• Temporary Employment Contratcs

In Jamaica, the Employment Agencies Regulation Act regulates temporary employment contracts. The Act requires temporary employment agencies to apply for and be granted a license to operate. Temporary employment agencies may generally operate in any business sector.

Probationary Period

Jamaica's labor law does not set a statutory limit on the duration of probationary periods. When an employment contract contains a probationary period, the contract can be terminated without notice if the probationary period is less than 90 days. If the probationary period is longer than 90 days, the employee can be dismissed without a notice period within the first 90 days of employment. 2 weeks' notice is required for employees who have surpassed the first 90 days of their probationary periods. The length of probationary periods found in collective agreements in Jamaica typically ranges from 3 to 6 months.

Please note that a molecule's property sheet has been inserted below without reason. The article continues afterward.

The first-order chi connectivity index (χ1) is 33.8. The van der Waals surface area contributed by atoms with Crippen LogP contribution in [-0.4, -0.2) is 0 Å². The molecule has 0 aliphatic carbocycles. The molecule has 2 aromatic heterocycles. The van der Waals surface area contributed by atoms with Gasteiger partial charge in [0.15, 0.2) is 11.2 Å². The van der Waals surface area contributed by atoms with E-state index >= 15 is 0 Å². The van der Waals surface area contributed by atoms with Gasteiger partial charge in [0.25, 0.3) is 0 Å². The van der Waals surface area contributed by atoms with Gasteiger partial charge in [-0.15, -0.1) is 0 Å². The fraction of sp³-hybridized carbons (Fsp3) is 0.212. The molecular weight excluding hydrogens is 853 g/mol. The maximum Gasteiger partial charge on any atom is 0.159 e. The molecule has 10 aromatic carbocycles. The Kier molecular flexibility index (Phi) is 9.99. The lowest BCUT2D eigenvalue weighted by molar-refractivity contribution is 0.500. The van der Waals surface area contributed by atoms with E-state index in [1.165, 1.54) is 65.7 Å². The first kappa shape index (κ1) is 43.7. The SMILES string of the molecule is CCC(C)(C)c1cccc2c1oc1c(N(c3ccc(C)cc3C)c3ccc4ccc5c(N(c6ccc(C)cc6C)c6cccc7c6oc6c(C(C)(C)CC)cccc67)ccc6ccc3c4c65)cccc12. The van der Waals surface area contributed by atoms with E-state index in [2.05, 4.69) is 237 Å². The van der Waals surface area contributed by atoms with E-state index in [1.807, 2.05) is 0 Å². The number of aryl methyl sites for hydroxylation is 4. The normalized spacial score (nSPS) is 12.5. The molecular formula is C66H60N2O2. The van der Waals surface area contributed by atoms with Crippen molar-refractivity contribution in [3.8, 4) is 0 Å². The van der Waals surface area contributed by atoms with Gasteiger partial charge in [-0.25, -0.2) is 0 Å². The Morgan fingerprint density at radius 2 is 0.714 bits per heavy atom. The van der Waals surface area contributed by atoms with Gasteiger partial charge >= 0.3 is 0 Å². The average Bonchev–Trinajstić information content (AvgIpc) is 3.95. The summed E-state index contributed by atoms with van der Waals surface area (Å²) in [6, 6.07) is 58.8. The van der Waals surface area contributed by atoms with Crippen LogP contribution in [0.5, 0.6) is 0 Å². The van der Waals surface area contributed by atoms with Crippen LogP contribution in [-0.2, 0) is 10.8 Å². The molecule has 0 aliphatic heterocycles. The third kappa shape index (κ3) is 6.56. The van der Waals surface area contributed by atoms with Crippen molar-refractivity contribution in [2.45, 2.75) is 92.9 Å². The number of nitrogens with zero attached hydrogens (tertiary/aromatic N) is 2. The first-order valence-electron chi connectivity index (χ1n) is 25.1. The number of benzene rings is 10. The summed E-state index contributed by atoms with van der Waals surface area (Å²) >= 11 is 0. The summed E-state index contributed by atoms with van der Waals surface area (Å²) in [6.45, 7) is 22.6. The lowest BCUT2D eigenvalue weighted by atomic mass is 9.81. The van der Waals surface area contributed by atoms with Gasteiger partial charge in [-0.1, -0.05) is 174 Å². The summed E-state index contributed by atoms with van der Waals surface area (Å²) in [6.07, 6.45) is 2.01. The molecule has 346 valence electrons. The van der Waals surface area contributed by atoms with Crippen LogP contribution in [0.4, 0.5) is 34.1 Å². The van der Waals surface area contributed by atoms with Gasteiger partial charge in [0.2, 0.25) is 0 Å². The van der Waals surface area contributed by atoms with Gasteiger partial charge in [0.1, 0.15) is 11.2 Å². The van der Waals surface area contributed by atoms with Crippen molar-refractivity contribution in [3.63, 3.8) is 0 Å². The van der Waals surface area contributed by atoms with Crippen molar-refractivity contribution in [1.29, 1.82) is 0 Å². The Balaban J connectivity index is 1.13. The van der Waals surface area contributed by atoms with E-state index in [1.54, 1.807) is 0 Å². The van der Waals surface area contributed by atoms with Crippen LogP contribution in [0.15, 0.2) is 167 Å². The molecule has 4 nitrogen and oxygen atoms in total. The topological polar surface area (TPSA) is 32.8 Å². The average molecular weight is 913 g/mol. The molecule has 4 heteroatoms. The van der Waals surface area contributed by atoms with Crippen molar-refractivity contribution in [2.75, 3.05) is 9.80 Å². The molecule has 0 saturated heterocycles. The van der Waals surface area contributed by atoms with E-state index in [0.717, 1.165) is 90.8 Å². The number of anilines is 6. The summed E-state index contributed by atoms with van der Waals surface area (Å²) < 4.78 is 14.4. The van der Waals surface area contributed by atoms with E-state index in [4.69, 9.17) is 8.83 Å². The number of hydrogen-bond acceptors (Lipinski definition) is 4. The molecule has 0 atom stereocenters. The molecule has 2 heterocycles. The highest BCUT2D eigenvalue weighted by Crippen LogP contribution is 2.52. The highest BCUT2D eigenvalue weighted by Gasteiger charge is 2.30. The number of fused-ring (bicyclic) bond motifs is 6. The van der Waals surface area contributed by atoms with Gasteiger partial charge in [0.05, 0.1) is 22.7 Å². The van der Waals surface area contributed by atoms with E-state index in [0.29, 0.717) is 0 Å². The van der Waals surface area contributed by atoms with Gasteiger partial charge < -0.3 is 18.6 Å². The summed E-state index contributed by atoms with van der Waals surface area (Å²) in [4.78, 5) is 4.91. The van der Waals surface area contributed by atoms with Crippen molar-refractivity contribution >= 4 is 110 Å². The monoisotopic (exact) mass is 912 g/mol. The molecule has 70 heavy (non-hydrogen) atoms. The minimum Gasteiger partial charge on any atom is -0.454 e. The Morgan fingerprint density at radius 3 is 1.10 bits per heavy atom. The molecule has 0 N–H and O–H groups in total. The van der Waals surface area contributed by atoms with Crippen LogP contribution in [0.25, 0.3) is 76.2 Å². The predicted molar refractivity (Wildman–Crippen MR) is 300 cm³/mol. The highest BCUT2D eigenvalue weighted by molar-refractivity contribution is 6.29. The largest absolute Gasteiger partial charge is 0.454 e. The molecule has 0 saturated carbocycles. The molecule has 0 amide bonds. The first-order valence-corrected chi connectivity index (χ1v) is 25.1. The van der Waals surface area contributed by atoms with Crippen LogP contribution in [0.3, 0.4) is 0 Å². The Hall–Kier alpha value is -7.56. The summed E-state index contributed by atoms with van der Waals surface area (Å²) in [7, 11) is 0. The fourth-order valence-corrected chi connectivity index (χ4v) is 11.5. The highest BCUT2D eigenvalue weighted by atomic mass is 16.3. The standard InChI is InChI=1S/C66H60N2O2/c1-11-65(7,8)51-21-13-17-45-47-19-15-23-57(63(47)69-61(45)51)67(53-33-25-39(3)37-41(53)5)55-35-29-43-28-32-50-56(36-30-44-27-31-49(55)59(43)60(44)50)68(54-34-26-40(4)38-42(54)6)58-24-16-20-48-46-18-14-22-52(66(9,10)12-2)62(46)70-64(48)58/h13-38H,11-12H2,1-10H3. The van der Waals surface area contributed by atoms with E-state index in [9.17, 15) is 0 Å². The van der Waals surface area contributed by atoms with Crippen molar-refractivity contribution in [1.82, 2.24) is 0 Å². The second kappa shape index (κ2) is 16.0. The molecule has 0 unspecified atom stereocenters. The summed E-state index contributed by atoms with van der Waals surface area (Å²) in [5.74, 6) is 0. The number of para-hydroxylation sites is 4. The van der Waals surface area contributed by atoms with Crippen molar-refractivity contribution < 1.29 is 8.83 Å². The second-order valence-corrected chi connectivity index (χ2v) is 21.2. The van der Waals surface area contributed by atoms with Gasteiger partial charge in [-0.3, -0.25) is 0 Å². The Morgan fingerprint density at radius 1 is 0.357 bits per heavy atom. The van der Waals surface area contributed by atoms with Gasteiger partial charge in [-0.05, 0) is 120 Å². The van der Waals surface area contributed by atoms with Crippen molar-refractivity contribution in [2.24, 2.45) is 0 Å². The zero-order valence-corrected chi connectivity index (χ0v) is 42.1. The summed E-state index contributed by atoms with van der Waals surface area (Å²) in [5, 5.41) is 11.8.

Working Hours

Jamaica's labor law allows employers and employees to define normal working hours up to a maximum of 12 hours per 24 hour period and up to 40 hours per week. Any work performed over 40 hours per week is generally eligible for overtime pay.

Holidays / PTO

• Statutory Holidays

The following public holidays are observed in Jamaica: New Year’s Day (January 1) or the day after New Year’s Day (January 2) if it falls on a Sunday, Ash Wednesday (varies), Easter Monday (date may vary), Labor Day (May 23), Emancipation Day (August 1), Independence Day (August 6), National Heroes Day (the third Monday of October), Christmas Day (December 25), the day after Christmas Day (December 26), or the third day after Christmas Day (December 27) if it falls on a Sunday, a day appointed by the Minister of national observance (date may vary).

• Paid Annual Leave